©2000 - 2008 Matt McLaughlin and Frontstetch.com. Thanks for visiting the Frontstretch!
Yeah, what was up with Harvick’s comments about the sponsor in victory lane? Was that a knock on Shell or Childress?
Geez, Matt, you coulda mentioned Jeff Burton in your Hindenburg section.
Plate races always suck, and the idiotic multiple green white checkered rule turns them into last man standing demolition derbys. That was the worst race I’ve seen since Indy ’08.
We get it. You hate restrictor plates. Guess what? Lots of people don’t and listening to you bitch about it in the first paragraph just made me skip down here and then skip to another website. Nascar isn’t changing the plate races for any reason I can think of. They’re the closest finishes and most dramatic races they have. Get over it.
Mark Martin didn’t come out of nowhere. He played his own race, & he was there at the end.
Isn’t it funny that the only driver to try and block a 2 car freight-train was the 48? And imagine that, the leader of the 2 car train was the 24! Jeff has a reason to be miffed. He may want to remind that driver of the 48 who is part owner. It’s all about respect, and Jimmie doesn’t respect anybody.
i was a ‘dega. they made announcement about repaving daytona, i think they’re trying to sell seats to the july race. said something about being able to get piece of the asphalt they tear up.
race was ok…a few single file trains around the track for a while. was surprised mystery debris didn’t fly. jr is still the track favorite. lots if 88 gear in the stands and their sourviner riggs were 10 deep 7 wide most of the morning.
with 17 hrs of tornado warnings friday/saturday, they had to pull plug on saturday. i know living an hour east of the track we had some dicey weather in georgia. nothing, of course, like in mississippi.
what surprised me the most was the attendance. turn 1, front stretch, turn 4 looked like it had a decent crowd. i know where i sat we were shoulder to shoulder and knees jammed into seatbacks (rough for me as i’m 5’2”. i pity the people taller than myself) crammed into seats. so much for ‘dega’s grandstand renovations.
see where heat got to miss america. i guess that’s who was airlifted during the race. was wondering as i thought medivac had to be there when activity was on
no pre-race dribble when live at track. listened to mrn on scanner….interesting listening to the guys when they weren’t “live on the air”. they had some interesting comments about johnson and gordon way before the wreck happened. richmond should be interesting.
time to roll over and sleep. yeah, confederate memorial day holiday.
I’m actually starting to like Jeff Gordon. He could even make me full-fledged Gordon fan at Richmond. Nah…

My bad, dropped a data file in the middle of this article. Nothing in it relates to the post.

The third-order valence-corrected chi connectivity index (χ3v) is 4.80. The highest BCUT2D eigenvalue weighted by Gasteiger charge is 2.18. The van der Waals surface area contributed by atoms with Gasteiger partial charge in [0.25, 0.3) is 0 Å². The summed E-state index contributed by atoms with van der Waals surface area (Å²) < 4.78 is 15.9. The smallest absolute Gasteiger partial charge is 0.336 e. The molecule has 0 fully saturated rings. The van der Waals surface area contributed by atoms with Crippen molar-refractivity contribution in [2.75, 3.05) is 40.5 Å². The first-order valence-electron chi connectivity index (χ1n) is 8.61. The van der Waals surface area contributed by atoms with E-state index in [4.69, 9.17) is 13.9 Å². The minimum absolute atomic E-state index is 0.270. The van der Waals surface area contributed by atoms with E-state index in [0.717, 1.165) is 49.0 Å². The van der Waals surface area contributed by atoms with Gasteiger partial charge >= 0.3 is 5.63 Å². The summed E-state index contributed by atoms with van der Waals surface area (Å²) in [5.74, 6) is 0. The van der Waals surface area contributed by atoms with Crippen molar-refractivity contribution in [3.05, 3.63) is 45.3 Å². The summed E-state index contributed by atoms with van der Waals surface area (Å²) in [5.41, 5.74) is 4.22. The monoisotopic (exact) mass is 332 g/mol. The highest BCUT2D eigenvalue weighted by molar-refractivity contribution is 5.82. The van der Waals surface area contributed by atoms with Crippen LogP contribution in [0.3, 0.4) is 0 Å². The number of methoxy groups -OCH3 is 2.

Thanks for echoing my view on restrictor plates Matt. While they produce close and dramatic finishes all it proves is that if you tether the cars together they will stay close. So bitch away!
@ J-Dub: Why shouldn’t Jimmie try to block? NASCAR refuses to outlaw the block. It is the way they encourage drivers to race. The incident happened at the end of the race when letting cars by, means that you may not get the positions back. Sure the race ended up going another 18 laps after that, but that couldn’t have been predicted at the time.
What annoys me, is that for some reason, it is now expected that every driver should drive like Mark Martin. I’m not knocking Mark, but it shouldn’t be mandatory to pull over and let people pass. Who cares if Jeff is a partial owner? Jimmie needs to protect his position as best he can.
Remember in Oct. 1994, a hot-shot young Jeff Gordon gave Ricky Rudd a little disrespect? What did Ricky do? Ricky tucked up under Jeff’s spoiler and his rear wheels didn’t even touch the ground through the quad-oval. The result was one of the top 5 hardest hits Jeff has ever had into the wall. And it was a long time before Jeff disrespected another driver. Maybe Jeff, as the elder statesman, should go out and teach Jimmie some manners if he feels disrespected. But it is LONG since time drivers quit whining because someone didn’t let them have an easy drive-by!
Wonder what new rule changes there will be when J.C. France takes over for Brian in a few years?
I had to re-read this column several times for it to actually sink in . We owe Matt a huge thank you for breaking the news that rich , famous people don’t get the same treatment from the Police that the rest of us do . Now that he’s broken that bombshell story maybe he can do some investgative work into whether or not pro wrestling is real .
Ryan ( or Rine in McReynolds speak ) has done a bit better at plate racing than you give him credit for .